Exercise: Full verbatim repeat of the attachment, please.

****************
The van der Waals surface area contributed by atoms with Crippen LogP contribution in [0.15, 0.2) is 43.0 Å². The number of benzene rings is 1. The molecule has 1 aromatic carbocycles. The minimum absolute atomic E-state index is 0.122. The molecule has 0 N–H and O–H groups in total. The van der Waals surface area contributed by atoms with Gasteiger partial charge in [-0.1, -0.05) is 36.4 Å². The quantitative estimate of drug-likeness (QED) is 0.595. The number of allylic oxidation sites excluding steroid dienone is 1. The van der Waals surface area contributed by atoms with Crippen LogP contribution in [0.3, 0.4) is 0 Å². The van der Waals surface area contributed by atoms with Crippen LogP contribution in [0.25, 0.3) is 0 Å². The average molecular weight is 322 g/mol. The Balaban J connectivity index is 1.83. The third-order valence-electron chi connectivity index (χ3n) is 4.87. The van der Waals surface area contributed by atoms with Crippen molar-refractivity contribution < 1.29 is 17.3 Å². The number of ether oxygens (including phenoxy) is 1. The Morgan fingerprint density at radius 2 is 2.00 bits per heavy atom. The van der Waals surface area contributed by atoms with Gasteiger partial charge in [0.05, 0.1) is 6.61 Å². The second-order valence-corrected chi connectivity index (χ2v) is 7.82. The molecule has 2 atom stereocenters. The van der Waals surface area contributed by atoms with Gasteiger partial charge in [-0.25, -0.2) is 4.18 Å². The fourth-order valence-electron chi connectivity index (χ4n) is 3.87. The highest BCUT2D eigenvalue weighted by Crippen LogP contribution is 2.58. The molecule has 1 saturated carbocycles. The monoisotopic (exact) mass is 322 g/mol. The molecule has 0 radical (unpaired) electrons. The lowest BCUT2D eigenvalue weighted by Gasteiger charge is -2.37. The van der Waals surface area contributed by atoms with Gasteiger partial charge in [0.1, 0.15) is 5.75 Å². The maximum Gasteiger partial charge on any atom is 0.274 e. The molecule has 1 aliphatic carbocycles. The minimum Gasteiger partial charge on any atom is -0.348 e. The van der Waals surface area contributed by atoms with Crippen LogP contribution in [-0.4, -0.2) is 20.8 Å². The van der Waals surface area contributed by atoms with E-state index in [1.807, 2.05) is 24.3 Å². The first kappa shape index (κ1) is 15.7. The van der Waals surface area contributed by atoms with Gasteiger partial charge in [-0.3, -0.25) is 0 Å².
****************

The van der Waals surface area contributed by atoms with Crippen LogP contribution in [0.15, 0.2) is 43.0 Å². The number of benzene rings is 1. The molecule has 1 aromatic carbocycles. The minimum absolute atomic E-state index is 0.122. The molecule has 0 N–H and O–H groups in total. The van der Waals surface area contributed by atoms with Gasteiger partial charge in [-0.1, -0.05) is 36.4 Å². The quantitative estimate of drug-likeness (QED) is 0.595. The number of allylic oxidation sites excluding steroid dienone is 1. The van der Waals surface area contributed by atoms with Crippen LogP contribution in [0.3, 0.4) is 0 Å². The van der Waals surface area contributed by atoms with Crippen LogP contribution in [0.25, 0.3) is 0 Å². The average molecular weight is 322 g/mol. The Balaban J connectivity index is 1.83. The third-order valence-electron chi connectivity index (χ3n) is 4.87. The van der Waals surface area contributed by atoms with Crippen molar-refractivity contribution < 1.29 is 17.3 Å². The number of ether oxygens (including phenoxy) is 1. The Morgan fingerprint density at radius 2 is 2.00 bits per heavy atom. The van der Waals surface area contributed by atoms with Gasteiger partial charge in [0.05, 0.1) is 6.61 Å². The second-order valence-corrected chi connectivity index (χ2v) is 7.82. The molecule has 2 atom stereocenters. The van der Waals surface area contributed by atoms with Gasteiger partial charge in [-0.25, -0.2) is 4.18 Å². The fourth-order valence-electron chi connectivity index (χ4n) is 3.87. The highest BCUT2D eigenvalue weighted by Crippen LogP contribution is 2.58. The molecule has 1 saturated carbocycles. The monoisotopic (exact) mass is 322 g/mol. The molecule has 0 radical (unpaired) electrons. The lowest BCUT2D eigenvalue weighted by Gasteiger charge is -2.37. The van der Waals surface area contributed by atoms with Gasteiger partial charge in [0.1, 0.15) is 5.75 Å². The maximum Gasteiger partial charge on any atom is 0.274 e. The molecule has 1 aliphatic carbocycles. The minimum Gasteiger partial charge on any atom is -0.348 e. The van der Waals surface area contributed by atoms with Crippen LogP contribution in [-0.4, -0.2) is 20.8 Å². The van der Waals surface area contributed by atoms with E-state index in [1.807, 2.05) is 24.3 Å². The first kappa shape index (κ1) is 15.7. The van der Waals surface area contributed by atoms with Gasteiger partial charge in [-0.3, -0.25) is 0 Å².